How AI Will Help Feed the World
If the predictions of the UN’s Food and Agricultural Organization (FAO) are to be believed, the population of our blue planet is set to reach 9.2 billion by the year 2050.
Currently, we are already touching the limits of available acreage for planting crops and breeding cattle. Estimates indicate that we only have as little as 4% available land for agriculture to potentially expand into. So, obviously, we will not be able to feed more mouths by adding more farmland.
Instead, we need to process the land we have more efficiently in order to achieve higher yields. In a field trial in 2017 run by the organization ICRISAT, AI was selected as a means to help farmers work more productively.
Typically, farmers plant their crop of groundnut during the first week of June, following traditional agricultural wisdom. However, variations in the weather conditions in recent years have led to unpredictable monsoons – the key source of irrigation for the crop. In this trial, while AI crunched the numbers in the cloud, various data sources were simultaneously drawn upon which included for instance historical rainfall patterns. Further innovations were monitoring real-time weather conditions to advise the farmers on the risk of pest attacks. All these AI calculated results and recommendations were sent to the farmers through a simple automated voice call to their mobile phones or via a sms.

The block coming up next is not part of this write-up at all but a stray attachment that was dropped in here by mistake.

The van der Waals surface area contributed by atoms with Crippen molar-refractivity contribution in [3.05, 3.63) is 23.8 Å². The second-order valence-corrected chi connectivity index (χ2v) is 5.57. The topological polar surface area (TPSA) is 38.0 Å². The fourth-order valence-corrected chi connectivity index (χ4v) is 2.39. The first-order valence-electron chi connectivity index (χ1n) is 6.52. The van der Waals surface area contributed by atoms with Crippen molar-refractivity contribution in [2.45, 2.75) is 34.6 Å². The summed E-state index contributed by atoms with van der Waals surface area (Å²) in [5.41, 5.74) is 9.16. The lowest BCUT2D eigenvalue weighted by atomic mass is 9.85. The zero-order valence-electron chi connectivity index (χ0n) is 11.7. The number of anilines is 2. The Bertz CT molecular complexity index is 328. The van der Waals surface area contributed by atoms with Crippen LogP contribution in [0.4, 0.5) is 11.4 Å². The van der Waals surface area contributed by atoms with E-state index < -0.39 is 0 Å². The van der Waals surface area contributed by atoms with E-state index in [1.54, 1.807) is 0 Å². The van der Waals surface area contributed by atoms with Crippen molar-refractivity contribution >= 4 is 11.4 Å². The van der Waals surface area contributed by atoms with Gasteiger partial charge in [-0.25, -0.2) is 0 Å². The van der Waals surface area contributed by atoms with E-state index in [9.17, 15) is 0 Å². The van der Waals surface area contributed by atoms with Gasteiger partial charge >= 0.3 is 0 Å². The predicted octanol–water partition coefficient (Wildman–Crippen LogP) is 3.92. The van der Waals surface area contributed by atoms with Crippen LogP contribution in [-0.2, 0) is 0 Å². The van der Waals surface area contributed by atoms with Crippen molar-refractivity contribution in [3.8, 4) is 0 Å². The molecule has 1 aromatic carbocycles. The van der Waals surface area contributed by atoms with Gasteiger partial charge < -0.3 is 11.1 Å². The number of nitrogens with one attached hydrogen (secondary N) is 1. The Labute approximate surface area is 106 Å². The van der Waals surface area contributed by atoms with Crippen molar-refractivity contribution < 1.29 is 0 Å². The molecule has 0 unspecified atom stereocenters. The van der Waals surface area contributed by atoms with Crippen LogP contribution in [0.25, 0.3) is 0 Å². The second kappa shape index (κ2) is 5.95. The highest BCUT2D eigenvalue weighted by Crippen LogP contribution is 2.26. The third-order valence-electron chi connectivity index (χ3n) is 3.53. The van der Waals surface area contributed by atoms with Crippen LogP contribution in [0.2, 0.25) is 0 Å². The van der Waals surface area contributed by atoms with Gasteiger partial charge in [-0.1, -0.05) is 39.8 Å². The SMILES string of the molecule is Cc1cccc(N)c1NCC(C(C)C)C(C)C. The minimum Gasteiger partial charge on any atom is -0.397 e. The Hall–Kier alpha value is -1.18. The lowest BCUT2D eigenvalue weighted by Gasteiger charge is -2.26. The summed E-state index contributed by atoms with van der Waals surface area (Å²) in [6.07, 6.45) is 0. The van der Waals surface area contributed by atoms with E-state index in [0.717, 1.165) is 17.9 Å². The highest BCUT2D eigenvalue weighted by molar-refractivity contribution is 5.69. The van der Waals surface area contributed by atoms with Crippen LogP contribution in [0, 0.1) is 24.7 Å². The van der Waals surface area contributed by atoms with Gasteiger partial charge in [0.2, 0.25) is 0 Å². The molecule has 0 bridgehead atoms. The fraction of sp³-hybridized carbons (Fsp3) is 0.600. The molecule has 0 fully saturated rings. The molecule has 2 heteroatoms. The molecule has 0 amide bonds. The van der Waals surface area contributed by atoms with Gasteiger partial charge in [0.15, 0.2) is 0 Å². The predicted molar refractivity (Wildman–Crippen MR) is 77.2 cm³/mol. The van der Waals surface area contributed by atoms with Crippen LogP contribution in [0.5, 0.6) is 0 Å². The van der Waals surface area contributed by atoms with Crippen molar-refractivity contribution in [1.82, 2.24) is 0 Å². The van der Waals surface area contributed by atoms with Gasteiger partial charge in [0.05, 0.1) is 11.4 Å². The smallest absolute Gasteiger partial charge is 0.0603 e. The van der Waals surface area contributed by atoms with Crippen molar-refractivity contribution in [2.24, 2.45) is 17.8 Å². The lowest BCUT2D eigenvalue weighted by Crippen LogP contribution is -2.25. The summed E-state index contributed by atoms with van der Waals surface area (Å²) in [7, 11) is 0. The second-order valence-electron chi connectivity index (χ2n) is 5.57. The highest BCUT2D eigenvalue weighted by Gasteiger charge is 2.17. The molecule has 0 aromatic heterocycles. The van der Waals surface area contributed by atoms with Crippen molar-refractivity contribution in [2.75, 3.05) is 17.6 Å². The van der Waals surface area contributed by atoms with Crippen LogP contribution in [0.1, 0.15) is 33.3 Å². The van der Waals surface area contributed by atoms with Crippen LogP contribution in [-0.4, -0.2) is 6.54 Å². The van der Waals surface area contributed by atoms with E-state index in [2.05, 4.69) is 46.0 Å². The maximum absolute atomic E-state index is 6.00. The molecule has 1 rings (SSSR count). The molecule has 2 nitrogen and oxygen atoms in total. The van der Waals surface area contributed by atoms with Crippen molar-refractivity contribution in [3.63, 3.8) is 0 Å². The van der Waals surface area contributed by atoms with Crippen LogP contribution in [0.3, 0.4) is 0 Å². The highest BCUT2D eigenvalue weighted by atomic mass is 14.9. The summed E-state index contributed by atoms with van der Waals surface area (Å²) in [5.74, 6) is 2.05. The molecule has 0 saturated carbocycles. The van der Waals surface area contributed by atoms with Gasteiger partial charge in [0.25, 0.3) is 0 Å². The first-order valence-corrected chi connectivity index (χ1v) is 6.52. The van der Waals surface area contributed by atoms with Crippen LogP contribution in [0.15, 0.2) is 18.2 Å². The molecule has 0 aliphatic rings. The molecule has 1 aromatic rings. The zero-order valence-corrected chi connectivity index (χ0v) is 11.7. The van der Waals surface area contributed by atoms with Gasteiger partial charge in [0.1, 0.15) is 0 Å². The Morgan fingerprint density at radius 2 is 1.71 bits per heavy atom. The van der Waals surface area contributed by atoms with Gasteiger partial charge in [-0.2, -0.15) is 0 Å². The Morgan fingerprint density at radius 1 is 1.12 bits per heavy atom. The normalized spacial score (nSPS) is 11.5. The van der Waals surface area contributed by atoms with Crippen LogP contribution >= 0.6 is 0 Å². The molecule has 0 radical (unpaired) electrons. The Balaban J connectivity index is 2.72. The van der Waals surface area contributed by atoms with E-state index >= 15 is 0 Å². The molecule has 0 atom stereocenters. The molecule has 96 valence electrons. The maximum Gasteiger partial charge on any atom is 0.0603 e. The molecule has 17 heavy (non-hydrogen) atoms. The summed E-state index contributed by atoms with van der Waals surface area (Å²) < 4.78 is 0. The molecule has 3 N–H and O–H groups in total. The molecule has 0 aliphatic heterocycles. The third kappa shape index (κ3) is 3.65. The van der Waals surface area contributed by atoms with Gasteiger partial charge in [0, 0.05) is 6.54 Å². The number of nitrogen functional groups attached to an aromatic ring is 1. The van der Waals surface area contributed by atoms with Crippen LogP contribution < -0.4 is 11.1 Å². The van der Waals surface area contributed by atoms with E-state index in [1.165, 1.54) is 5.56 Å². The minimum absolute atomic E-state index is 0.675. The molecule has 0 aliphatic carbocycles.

The outcome was incredible! In total, the farmers participating averaged yields some 30% higher than those not on the scheme.
Here’s another example: A high-tech solution for improving the yield of tomatoes has been trialed on six farms in the United States and Mexico. The Israeli farming company Prospera has been testing out their camera-based AI solution in the greenhouses of NatureSweet. The cameras are designed to detect insect infestations or even dying plants. Typically, such work was undertaken by employees, but it was difficult to accurately identify struggling plants.
While the employees could only manage to undertake a full analysis of their greenhouses once per week, the camera system operates 24 hours a day, seven days a week. The cameras are also being trialed to detect the optimal harvest time for the crop. Since its introduction, weekly harvests have grown by 2% – 4%.
Regardless of whether it is integrated into greenhouses or running in the cloud sending text and voice messages to mobile phones, AI does seem capable of helping us farm smarter rather than just harder.